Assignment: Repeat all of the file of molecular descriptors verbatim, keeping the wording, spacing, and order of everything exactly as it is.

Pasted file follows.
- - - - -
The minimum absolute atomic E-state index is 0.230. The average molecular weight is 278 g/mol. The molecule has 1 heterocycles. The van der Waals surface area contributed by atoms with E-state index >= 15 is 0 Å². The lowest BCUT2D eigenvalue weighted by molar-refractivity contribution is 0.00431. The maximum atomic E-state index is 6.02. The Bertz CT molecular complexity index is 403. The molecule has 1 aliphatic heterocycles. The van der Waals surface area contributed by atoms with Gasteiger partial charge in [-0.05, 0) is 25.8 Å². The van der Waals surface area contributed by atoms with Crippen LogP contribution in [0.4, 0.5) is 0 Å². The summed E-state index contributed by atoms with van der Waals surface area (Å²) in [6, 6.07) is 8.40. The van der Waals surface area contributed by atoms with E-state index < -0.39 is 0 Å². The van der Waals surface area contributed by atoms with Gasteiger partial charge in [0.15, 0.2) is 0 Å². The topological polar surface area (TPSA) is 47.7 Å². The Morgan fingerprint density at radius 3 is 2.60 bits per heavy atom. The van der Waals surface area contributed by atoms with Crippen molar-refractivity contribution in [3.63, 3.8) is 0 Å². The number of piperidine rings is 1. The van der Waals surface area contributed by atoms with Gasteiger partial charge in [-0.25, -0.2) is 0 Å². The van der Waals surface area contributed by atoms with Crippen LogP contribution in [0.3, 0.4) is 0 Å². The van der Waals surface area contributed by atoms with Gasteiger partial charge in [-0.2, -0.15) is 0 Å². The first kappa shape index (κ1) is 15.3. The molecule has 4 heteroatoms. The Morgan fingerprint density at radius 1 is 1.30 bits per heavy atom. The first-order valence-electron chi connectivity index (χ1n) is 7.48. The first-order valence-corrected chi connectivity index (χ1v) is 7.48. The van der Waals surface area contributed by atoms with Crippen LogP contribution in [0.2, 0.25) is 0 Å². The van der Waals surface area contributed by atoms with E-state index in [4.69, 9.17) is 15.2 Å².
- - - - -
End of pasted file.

The minimum absolute atomic E-state index is 0.230. The average molecular weight is 278 g/mol. The molecule has 1 heterocycles. The van der Waals surface area contributed by atoms with E-state index >= 15 is 0 Å². The lowest BCUT2D eigenvalue weighted by molar-refractivity contribution is 0.00431. The maximum atomic E-state index is 6.02. The Bertz CT molecular complexity index is 403. The molecule has 1 aliphatic heterocycles. The van der Waals surface area contributed by atoms with Gasteiger partial charge in [-0.05, 0) is 25.8 Å². The van der Waals surface area contributed by atoms with Crippen LogP contribution in [0.4, 0.5) is 0 Å². The summed E-state index contributed by atoms with van der Waals surface area (Å²) in [6, 6.07) is 8.40. The van der Waals surface area contributed by atoms with E-state index < -0.39 is 0 Å². The van der Waals surface area contributed by atoms with Gasteiger partial charge in [0.15, 0.2) is 0 Å². The topological polar surface area (TPSA) is 47.7 Å². The Morgan fingerprint density at radius 3 is 2.60 bits per heavy atom. The van der Waals surface area contributed by atoms with Crippen molar-refractivity contribution in [3.63, 3.8) is 0 Å². The number of piperidine rings is 1. The van der Waals surface area contributed by atoms with Gasteiger partial charge in [-0.25, -0.2) is 0 Å². The van der Waals surface area contributed by atoms with Crippen LogP contribution in [0.3, 0.4) is 0 Å². The van der Waals surface area contributed by atoms with Gasteiger partial charge in [-0.2, -0.15) is 0 Å². The first kappa shape index (κ1) is 15.3. The molecule has 4 heteroatoms. The Morgan fingerprint density at radius 1 is 1.30 bits per heavy atom. The first-order valence-electron chi connectivity index (χ1n) is 7.48. The first-order valence-corrected chi connectivity index (χ1v) is 7.48. The van der Waals surface area contributed by atoms with Crippen LogP contribution in [0.2, 0.25) is 0 Å². The van der Waals surface area contributed by atoms with E-state index in [4.69, 9.17) is 15.2 Å².